RBA’s April meeting minutes out, any hint of rate hikes?

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Highlights

  • The Reserve Bank of Australia has recently released its minutes for the April monetary policy meeting.
  • Given the rapid rise in inflation, an interest rate hike is expected in the coming months.
  • The RBA would pay close attention to the upcoming inflation and wages data before raising cash rate.

The minutes of the Monetary Policy Meeting held in April have further bolstered the view that a rate hike is imminent in the coming months. The Reserve Bank of Australia (RBA) has finally discussed the potential timing of the first rate hike, stating that upcoming inflation and wage data would likely be the key stimulants for the same.

Analysts suggest that the RBA would first examine the wage price index data, which is due in May, before raising the cash rate. Going by these expectations, the rate hike is expected to arrive by June and not May. However, further clarity may be achieved once the inflation and wage data are released.

The RBA minutes also shed light on the current state of the global economy. Stating the impact of the Russia-Ukraine war, the minutes highlighted that global inflation is set to rise in the period ahead. Here is a closer look at the factors that played a crucial role in RBA’s latest minutes.

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Clouded outlook for global growth

Most global factors point towards a mix of slightly reaffirming but mostly uncertain outlook ahead. Consumption and business conditions have remained resilient to the Omicron outbreak. However, since the war in Ukraine ensued, inflation has dominated the minds of policymakers, investors, and consumers alike.

The rapid decline in purchasing power led many nations to adopt an interest rate hike policy. However, some nations resorted to supportive measures against rising inflation to help ease the cost-of-living pressures. Australia’s stance on interest rates stands as an anomaly against the rapid rate hikes seen in many other nations.

Additionally, inflation shows no signs of easing across the globe, with energy prices reaching new highs in the backdrop of rising sanctions on Russia. Global shipping costs had increased, semiconductor prices have picked up again, and consumer prices have reached multi-year highs in most countries. These factors together have made the future growth outlook uncertain.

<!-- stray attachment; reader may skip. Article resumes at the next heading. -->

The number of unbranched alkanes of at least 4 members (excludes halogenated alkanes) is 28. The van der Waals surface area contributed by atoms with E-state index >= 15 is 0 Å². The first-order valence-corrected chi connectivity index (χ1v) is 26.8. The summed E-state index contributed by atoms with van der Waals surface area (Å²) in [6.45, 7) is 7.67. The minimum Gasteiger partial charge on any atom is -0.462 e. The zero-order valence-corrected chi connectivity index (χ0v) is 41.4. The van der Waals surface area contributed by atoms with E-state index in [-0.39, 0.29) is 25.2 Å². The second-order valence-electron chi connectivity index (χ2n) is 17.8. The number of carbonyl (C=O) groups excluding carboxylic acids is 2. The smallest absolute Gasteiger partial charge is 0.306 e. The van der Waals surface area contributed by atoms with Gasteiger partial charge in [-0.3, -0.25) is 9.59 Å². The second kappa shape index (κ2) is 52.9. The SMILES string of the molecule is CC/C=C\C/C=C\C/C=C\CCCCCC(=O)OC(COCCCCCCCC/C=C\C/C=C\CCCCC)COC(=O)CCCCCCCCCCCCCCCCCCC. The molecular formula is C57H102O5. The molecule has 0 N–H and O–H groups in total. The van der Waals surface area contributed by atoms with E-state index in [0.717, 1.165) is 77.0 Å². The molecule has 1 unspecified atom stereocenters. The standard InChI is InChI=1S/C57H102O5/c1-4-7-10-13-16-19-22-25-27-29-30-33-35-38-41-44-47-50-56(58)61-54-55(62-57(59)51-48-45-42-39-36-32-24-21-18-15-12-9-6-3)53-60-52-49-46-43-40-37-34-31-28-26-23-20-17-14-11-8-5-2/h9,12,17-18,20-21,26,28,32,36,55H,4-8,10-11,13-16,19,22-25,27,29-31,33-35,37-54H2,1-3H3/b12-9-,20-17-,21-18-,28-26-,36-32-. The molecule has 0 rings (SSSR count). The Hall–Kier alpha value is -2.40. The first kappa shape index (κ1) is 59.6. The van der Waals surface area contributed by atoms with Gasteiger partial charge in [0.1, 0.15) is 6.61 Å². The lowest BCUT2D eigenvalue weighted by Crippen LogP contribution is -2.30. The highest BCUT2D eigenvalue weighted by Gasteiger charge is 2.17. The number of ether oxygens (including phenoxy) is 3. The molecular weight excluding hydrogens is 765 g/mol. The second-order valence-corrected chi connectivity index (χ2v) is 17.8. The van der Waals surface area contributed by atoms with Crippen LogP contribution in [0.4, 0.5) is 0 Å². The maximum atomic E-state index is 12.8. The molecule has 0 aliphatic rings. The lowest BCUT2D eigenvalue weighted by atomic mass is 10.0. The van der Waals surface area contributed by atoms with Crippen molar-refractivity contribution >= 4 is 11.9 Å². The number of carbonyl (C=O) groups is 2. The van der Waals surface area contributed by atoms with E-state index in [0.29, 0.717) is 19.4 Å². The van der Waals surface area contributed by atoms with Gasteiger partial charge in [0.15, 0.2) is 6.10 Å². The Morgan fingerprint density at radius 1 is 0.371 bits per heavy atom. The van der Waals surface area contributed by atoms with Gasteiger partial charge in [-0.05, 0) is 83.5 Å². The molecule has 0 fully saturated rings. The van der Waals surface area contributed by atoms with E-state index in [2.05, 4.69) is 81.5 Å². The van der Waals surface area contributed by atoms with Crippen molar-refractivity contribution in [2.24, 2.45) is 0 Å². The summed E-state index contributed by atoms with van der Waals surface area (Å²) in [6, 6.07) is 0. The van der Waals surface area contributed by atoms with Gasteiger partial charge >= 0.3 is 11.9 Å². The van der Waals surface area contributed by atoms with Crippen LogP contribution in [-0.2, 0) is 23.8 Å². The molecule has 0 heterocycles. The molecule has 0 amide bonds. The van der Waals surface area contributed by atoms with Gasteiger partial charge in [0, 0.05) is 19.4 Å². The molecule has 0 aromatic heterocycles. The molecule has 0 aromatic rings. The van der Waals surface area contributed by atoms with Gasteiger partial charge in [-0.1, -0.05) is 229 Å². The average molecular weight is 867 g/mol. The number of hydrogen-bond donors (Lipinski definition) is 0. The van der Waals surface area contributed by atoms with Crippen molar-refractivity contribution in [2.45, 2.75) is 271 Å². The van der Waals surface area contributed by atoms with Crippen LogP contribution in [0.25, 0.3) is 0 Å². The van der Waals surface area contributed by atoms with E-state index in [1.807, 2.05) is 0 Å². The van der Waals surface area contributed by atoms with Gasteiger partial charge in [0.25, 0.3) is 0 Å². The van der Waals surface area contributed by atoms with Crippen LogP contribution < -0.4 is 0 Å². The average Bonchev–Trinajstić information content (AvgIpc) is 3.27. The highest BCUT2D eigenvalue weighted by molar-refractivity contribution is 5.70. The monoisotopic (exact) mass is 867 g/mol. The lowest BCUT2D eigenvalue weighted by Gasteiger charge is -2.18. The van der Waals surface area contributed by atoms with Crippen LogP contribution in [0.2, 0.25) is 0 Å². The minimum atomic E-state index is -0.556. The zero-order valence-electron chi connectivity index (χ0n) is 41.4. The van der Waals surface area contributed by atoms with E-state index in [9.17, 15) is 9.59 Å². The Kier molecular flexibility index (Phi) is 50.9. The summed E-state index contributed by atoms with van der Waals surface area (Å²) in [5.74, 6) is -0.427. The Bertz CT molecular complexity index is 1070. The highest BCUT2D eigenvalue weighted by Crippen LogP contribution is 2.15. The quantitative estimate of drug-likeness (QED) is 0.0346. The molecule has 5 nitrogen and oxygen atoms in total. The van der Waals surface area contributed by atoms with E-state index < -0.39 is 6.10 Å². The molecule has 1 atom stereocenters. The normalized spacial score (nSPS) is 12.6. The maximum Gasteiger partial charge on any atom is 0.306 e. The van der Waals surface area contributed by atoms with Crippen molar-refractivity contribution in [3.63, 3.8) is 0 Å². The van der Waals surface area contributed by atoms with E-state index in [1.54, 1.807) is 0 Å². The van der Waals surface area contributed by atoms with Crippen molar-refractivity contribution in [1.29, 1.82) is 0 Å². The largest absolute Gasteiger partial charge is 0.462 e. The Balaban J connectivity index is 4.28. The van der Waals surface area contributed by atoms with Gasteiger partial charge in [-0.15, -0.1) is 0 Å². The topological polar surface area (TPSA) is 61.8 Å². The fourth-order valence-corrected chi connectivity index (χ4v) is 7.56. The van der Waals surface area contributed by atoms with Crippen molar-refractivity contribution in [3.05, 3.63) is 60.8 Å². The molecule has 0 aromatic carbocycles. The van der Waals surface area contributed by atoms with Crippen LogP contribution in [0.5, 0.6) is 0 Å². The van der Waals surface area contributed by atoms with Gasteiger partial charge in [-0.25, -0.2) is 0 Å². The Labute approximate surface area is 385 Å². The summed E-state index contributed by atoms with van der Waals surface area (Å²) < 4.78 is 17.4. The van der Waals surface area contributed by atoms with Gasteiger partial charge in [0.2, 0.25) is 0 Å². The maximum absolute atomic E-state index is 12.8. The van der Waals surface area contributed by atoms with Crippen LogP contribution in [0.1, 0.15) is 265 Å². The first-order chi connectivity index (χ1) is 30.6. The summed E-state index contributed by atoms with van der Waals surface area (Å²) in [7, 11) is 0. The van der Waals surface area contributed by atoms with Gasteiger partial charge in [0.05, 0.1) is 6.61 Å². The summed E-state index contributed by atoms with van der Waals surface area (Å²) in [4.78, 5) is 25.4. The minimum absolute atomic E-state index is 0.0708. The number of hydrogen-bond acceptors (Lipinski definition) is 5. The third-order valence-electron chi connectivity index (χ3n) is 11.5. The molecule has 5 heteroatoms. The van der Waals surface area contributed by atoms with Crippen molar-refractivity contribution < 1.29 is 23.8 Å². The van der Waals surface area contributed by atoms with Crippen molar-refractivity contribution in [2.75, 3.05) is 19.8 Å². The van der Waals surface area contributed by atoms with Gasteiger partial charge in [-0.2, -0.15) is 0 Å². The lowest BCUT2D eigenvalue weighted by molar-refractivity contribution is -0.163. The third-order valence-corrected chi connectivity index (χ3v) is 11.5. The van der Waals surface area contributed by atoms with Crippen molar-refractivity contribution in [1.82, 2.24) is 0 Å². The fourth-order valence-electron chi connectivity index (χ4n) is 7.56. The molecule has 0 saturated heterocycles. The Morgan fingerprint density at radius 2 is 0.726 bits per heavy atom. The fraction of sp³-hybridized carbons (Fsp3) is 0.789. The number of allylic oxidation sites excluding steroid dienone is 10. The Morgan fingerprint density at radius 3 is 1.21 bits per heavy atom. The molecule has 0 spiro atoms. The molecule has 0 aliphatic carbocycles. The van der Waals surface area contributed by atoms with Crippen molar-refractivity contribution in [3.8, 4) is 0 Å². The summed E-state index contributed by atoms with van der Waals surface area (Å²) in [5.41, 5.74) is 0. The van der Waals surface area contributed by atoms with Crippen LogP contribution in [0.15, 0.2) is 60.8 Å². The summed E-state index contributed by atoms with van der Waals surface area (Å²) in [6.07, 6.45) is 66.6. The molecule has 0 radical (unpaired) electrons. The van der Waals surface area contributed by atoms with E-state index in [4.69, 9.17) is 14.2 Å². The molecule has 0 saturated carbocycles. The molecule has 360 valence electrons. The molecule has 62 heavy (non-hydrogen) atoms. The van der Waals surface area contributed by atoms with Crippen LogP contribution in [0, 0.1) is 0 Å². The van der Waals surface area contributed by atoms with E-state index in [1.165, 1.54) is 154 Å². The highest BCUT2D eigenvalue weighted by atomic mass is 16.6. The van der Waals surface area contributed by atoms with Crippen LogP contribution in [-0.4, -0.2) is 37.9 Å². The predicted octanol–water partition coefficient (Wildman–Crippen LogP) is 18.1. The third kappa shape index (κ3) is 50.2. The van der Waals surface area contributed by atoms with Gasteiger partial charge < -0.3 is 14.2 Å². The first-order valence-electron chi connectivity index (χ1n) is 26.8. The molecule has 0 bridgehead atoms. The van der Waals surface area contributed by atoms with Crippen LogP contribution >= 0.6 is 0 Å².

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All eyes are on March inflation data

The RBA had defined 2-3% inflation as a target band that needs to be achieved before raising interest rates. Given the rapid growth in inflation, the target band by the RBA is soon expected to be achieved in the upcoming inflation data. The consumer prices index data for the March quarter will be out on April 27, while the wage price index data for the same period will be released on May 18.

The current policy conditions in Australia are highly accommodative, with interest rates remaining at a record low level of 10 basis points. After much anticipation, even the US Fed has announced its first interest rate hike this year. However, in Australia, the central bank’s priority has been progressing towards full employment and reaching the inflation target before increasing the cash rate. This was likely to require a faster rate of wages growth than had been seen over previous years.

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Overall, the wait to reach the inflation target might soon be over. The RBA minutes state that measures of underlying inflation in the March quarter are likely to be above 3%. Wages growth has also improved, though it is still inconsistent with the levels needed to be consistent with inflation being sustainably at the target.

Labour market strength

The Australian labour market has been the source of utmost strength and resilience during trying times. The continued decline in unemployment has provided a higher growth outlook for Australia, even as the global economy is in shambles. However, the lack of a skilled workforce and rising consumer prices have been weighing heavily on the domestic economy.

Overall, inflation is the key factor upon which most of the rate hike expectations are stacked. A strong rise in inflation could prompt an aggressive reaction from the RBA in the form of steeper interest rate hikes.

In the meantime, economists expect the RBA to raise rates by 15 basis points, taking the cash rate to 25 basis points in the June board meeting. However, if inflation continues to affect the economy, the RBA could even opt for an earlier rate hike. In a nutshell, the upcoming data would be crucial in deciding the extent and timing of the rate hike.

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